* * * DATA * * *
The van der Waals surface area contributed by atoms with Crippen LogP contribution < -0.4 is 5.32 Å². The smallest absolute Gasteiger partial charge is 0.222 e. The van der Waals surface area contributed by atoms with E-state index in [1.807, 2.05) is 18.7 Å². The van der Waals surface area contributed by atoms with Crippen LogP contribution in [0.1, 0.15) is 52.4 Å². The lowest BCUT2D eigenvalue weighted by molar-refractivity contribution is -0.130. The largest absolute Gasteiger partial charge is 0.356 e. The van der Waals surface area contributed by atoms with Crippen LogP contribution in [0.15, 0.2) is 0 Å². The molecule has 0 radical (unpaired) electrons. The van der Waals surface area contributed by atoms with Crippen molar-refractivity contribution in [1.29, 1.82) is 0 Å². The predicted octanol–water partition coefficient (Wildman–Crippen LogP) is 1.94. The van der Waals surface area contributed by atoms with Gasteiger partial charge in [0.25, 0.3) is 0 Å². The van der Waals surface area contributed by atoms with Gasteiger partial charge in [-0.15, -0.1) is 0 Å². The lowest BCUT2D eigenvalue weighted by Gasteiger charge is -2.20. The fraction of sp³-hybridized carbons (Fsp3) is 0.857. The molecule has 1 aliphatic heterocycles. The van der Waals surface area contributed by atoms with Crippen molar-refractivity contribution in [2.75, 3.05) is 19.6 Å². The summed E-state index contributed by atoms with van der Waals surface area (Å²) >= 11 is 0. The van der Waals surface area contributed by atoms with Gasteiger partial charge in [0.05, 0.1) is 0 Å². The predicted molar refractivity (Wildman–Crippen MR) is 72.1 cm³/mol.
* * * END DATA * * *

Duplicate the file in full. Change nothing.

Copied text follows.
The van der Waals surface area contributed by atoms with Crippen LogP contribution < -0.4 is 5.32 Å². The smallest absolute Gasteiger partial charge is 0.222 e. The van der Waals surface area contributed by atoms with E-state index in [1.807, 2.05) is 18.7 Å². The van der Waals surface area contributed by atoms with Crippen LogP contribution in [0.1, 0.15) is 52.4 Å². The lowest BCUT2D eigenvalue weighted by molar-refractivity contribution is -0.130. The largest absolute Gasteiger partial charge is 0.356 e. The van der Waals surface area contributed by atoms with Crippen LogP contribution in [0.15, 0.2) is 0 Å². The molecule has 0 radical (unpaired) electrons. The van der Waals surface area contributed by atoms with Crippen molar-refractivity contribution in [1.29, 1.82) is 0 Å². The predicted octanol–water partition coefficient (Wildman–Crippen LogP) is 1.94. The van der Waals surface area contributed by atoms with Gasteiger partial charge in [0.25, 0.3) is 0 Å². The van der Waals surface area contributed by atoms with Gasteiger partial charge in [-0.15, -0.1) is 0 Å². The lowest BCUT2D eigenvalue weighted by Gasteiger charge is -2.20. The fraction of sp³-hybridized carbons (Fsp3) is 0.857. The molecule has 1 aliphatic heterocycles. The van der Waals surface area contributed by atoms with Crippen molar-refractivity contribution in [2.75, 3.05) is 19.6 Å². The summed E-state index contributed by atoms with van der Waals surface area (Å²) >= 11 is 0. The van der Waals surface area contributed by atoms with Gasteiger partial charge in [0.05, 0.1) is 0 Å². The predicted molar refractivity (Wildman–Crippen MR) is 72.1 cm³/mol.